When winter turned to spring, space on the barges became constrained by other customers shipping goods onto the island. So Lawrence-Lynch also used the Steamship Authority ferry and freighters to deliver its raw materials. In the end, it also shipped approximately 17,525 tons of aggregate raw materials from another stone supplier and 1,240 tons of liquid asphalt across Buzzards Bay and Vineyard Sound. The contractor also used 5,000 tons of native sand from an island supplier to create a 5-inch layer of asphalt made up of a binder and top course for the runway.  

Often, a new tanker of liquid asphalt arrived every other day from Rhode Island via a local freighter. Typically, the plant uses one 30-ton tanker of liquid asphalt per month, notes Kelly. 

As a contingency, the contractor and liquid asphalt supplier kept an empty self-pumping tanker on-site as a spare. They also located on-island trucking sources and imported off-island truckers during critical construction phases. The contractor ran many operations simultaneously and maintained at least one backup of all the major equipment utilized, to ensure no down time. To gear up the asphalt plant for production, crews spent several weeks maintaining and rebuilding components to make sure everything was in good working order. “We could not afford to loose time because of an equipment breakdown,” Kelly emphasizes. 

Although Lawrence-Lynch had completed other pavement projects at MVY, this was by far the most extensive. 

All Systems Go

Construction began on Jan. 14 with crews removing 9 inches of asphalt and the runway’s stone sub-base. Grinding operations proceeded without delays, thanks to a mild winter with little snow or extreme temperatures, reports Freeman. The old material was stockpiled at the airport, and Lawrence-Lynch is gradually removing and re-using it in new pavement elsewhere on the island.

By the time air temperatures rose in late March and the asphalt plant came online, crews had installed and graded the runway base. With the May 15 deadline looming, the project team decided to “go seven days a week.” 

Despite the urgency, crews only worked from 6 a.m. to 5 p.m. “We had to be conscientious of the traffic and smell, so we were not impacting the neighbors too much,” Freeman explains. As the runway neared completion and seasonal residents returned to their homes in spring, crews stopped working on Sundays.  

Early in the project, Lawrence-Lynch ferried work crews between the island and mainland every day on its own small boat or the Steamship Authority ferry. During paving operations, the contractor rotated its crews and housed workers in a hotel on the island. Personnel worked seven days at MVY, and then returned to Cape Cod for seven days of more routine paving and downtime. 


A major change order was processed mid-job, when the airport requested a new formula for the top layer of asphalt. After the contract had been awarded and Lawrence-Lynch proved to the FAA it could make the correct hot mix using the agency’s regional formula, MVY received troublesome feedback from airports in nearby Hyannis and Nantucket. Their relatively new runways, paved with the FAA’s standard formula, were developing ruts and minor failures, explains Freeman. 

Working with engineers from McFarland Johnson and Lawrence-Lynch, the MVY project team proposed changes to the FAA formula to strengthen the finished pavement. It also added another inch of asphalt to the design spec for the final layer, notes Kevin McMahon, McFarland Johnson’s resident engineer for the project.

Typically, it takes the FAA about six months to review project changes; but the formula and design changes were approved in just two months, reports McMahon.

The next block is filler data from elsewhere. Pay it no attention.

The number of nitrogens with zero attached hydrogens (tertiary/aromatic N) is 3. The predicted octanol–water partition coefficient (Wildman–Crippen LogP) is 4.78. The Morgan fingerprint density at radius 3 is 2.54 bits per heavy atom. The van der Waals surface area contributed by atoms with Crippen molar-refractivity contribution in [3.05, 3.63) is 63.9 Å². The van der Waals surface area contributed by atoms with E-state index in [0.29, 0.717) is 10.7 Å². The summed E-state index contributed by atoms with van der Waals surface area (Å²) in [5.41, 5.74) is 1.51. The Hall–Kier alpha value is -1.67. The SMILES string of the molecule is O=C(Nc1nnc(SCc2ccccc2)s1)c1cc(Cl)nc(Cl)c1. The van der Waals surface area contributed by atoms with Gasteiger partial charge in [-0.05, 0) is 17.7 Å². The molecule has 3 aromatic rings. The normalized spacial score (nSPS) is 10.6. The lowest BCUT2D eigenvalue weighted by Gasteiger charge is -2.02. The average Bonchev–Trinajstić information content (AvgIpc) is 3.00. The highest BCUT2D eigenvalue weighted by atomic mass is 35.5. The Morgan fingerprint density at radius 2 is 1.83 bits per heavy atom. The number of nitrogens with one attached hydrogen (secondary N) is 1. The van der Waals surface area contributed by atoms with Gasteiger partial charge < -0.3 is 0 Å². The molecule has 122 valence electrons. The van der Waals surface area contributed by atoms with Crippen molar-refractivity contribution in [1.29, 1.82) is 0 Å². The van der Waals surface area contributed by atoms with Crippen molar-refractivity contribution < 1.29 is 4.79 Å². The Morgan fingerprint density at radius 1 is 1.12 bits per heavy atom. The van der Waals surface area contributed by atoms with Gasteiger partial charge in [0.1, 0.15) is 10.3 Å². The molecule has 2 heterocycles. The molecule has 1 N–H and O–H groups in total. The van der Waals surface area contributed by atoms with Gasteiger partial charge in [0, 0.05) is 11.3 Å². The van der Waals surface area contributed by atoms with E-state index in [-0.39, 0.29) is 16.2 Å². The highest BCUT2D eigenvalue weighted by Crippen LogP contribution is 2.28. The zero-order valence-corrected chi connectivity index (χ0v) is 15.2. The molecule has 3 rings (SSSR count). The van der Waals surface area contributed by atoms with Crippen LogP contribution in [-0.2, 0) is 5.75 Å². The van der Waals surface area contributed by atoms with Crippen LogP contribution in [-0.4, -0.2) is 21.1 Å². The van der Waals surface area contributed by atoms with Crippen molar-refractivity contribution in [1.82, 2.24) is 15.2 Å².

Thanks to the agency’s speed, changing the liquid asphalt properties and stone ratios did not delay the start of paving. “It was a curveball,” Kelly recalls, noting that the contractor was able to change its order for materials just before the supplier began shipping.  

“The Martha’s Vineyard Airport Commission recognizes the need for infrastructure upgrades to maintain and operate the airport’s facilities and has planned accordingly,” says Airport Director Cindi Martin, who arrived at MVY after the runway reconstruction was completed. “This project was critical to achieving the goal set forth by the commission to provide our community and the flying public with a safe, secure and compliant airport facility.”

In the next three to four years, MVY will begin planning for the reconstruction of its secondary runway. Although there has been some discussion about extending it, Freeman doesn’t foresee that happening.  

In 20 years, engineers will assess the remaining life of the main runway, and a new overlay may be applied to extend its life another five years. 

The Foam Problem

Like many other U.S. airports, Martha’s Vineyard Airport (MVY) off Cape Cod, MA, is dealing with a relatively new environmental issue: potential soil and groundwater contamination from chemicals in firefighting foam. 

The possible presence of per- and polyfluoroalkyl substances (PFAS) in soil underneath the main runway emerged as a potential snag during MVY’s recent $10.5 million reconstruction project. Compounding the issue, traces of PFAS have been detected in the drinking wells of neighbors.

Geoffrey Freeman, the deputy airport director, explains that PFAS are not completely regulated by Massachusetts, but the commonwealth’s environmental regulators consider them “an emerging hazard.”

Based on airport records—and Freeman’s personal experience—crews located an area of the runway where PFAS-laced foam was discharged in the 1990s. The Massachusetts Department of Environmental Protection asked that the soil underneath that section of the runway be removed, set aside and tested. 

Samples from the 50 tons of material crews removed came back clear, and no further treatment was required, Freeman reports. 

But earlier last year, MVY decided to investigate further before regulations were enacted. “We found some contamination of an area just south of the airport where it reached the groundwater of a neighborhood,” says Freeman. 

The airport consequently worked with regulators and environmental engineers from Tetra Tech to test about 100 home wells and has subsequently installed filters on 36 wells. After the filters were installed, no detectable levels of PFAS have been found. 

Freeman notes that Massachusetts regulators have yet to issue state guidelines regarding safe PFAS levels, and the EPA has not set national standards.